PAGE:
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Hozzáadhatod e lapot a kedvencekhez
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Hungarian    The tarsoly cover plate of Galgóczi    English
Hozzáadhatod e lapot a kedvencekhez

Leather tarsoly




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This is the first tarsoly cover plate found in a ‘Return Home’ grave.
The tarsoly cover plate of Galgóczi 
Photo: József Hapák, data: Ancient Hungarians, Magyar Nemzeti Múzeum 1996

Galgócz, former Nyitra county of Hungary, now Slovakia, on the estate of Count Ferenc Erdõdy not far from the river Vág

Discovery of the finding:

In the summer of 1868, during the digging of a trench, the burial of a man and his horse was found. Ferenc Kubinyi jr. showed the surviving finds to Flóris Rómer, who otherwise had an idea of the true function of this plate. ‘a silver shield-shaped plate, similar to the cover of the Hussars’ sabretache, riveted on to leather with rivets and small hooks.’ Rómer - influenced by Tivadar Lehocky, presuming that the plates, found in 10th century Magyar graves were headgear finials – later modified his original opinion. Count Erdõdy donated the finds to the Hungarian National Museum.

Gilded silver plate.

130x112 mm.

Preparation method:
After the main contours of the pattern were traced with a sharp tool, the plate was placed on a bed of pitch and the background of the design was sunk into the metal with the use of a hammer. A silver ribbon border was riveted around its edges with twenty-three silver rivets, which also held the plate to a backplate of base silver and the leather tarsoly lid. The edge of the palmette leaves was chased with a graver, while the veins of the leaves and tendrils were made with a punch. The lines symbolising the veins end in a dot. The background once hammered back was lavishly gilded. The brilliant workmanship reflects the work of a highly skilled craftsman.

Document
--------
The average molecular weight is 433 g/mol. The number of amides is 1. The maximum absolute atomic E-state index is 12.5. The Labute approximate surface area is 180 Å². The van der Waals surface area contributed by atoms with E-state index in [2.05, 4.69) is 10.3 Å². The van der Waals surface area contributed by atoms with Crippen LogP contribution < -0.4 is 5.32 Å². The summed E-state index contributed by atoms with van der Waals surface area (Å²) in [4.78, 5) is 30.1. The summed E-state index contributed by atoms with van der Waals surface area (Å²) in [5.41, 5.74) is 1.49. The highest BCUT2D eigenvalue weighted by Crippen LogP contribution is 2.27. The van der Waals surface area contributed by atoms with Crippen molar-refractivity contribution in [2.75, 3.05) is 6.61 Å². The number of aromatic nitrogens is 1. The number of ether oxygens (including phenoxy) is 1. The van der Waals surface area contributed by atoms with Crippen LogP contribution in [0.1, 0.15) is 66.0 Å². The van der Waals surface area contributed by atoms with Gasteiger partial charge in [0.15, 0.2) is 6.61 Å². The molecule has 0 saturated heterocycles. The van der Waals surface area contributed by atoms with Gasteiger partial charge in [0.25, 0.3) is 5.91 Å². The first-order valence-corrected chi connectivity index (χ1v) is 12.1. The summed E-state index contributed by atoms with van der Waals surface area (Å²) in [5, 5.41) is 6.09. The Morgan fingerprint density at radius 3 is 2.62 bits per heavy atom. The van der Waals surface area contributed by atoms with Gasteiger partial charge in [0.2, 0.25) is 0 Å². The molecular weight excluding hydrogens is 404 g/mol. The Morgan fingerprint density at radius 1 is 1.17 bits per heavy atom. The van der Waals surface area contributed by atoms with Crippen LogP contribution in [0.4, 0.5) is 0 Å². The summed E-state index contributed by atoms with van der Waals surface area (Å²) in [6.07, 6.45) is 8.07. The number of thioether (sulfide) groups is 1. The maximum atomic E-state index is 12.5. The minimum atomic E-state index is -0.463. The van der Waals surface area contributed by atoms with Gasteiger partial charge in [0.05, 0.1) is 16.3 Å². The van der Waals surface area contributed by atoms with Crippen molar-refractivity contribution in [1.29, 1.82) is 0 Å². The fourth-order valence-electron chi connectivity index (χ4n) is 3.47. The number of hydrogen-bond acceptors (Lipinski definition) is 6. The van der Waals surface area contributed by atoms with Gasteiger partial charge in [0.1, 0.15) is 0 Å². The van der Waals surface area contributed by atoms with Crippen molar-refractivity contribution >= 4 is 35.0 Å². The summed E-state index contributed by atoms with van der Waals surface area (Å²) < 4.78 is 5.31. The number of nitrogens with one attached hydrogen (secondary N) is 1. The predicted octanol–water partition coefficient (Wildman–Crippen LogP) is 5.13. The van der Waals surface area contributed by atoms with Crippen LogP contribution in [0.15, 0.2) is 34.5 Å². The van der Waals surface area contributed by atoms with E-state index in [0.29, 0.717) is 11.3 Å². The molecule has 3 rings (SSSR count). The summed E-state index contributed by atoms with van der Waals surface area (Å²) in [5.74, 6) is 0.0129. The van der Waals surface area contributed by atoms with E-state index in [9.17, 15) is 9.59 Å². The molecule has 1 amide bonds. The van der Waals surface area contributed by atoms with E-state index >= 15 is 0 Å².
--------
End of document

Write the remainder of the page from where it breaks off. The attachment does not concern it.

Detail of the tarsoly cover plate of Galgóczi 
Photo: József Hapák, data: Ancient Hungarians, Magyar Nemzeti Múzeum 1996
Drawing of the tarsoly cover plate of Galgóczi 
József Huszka: History of the Magyar Turanian Ornamentation

The ornamentation of the Galgócz tarsoly plate is made up of palmettes divided by an infinite scrollwork pattern. The scrolls are composed of four upward spiralling tendrils: the rhomboidal space in the centre of the looped tendrils is filled with a cinquefoil palmette unfurling from a short stem. The entire pattern is finished off by a similar palmette, and a pair of matching palmettes with shorter leaves, fill the two upper corners. The open spaces at the bottom and the top are filled with eight semi-palmettes. This pattern is similar to the one of the tarsoly plate of Szolyva.

Only slight traces of wear can be noted. The gilding of the ribbon border has worn off during usage.

Inventory number:
Magyar Nemzeti Múzeum, Budapest - 42/1871.3.

Rómer 1869, 1871; Hampel 1900, 533-535, 781-782; 1905, II, 456-458, III, Taf. 338; Fettich 1935, 14-15, Photo No.9; 1937, 77, LI-LIII. t.; 1942, 13, taf. 9; 171. t.; Dienes 1967, 15; 1972, 60, 2-3. t.; László 1970, 62-70, Fodor 1979, 66-67; 1975, 255, Photo No. 67; 1982, 301, Pl. XXXVI; 1994, 12, Fig.2.

Detail of a former map
The provenance of the tarsoly finding can be found on this map detail of Nyitra county from 1913.
Source: Map-collection of the National Széchényi Library of Budapest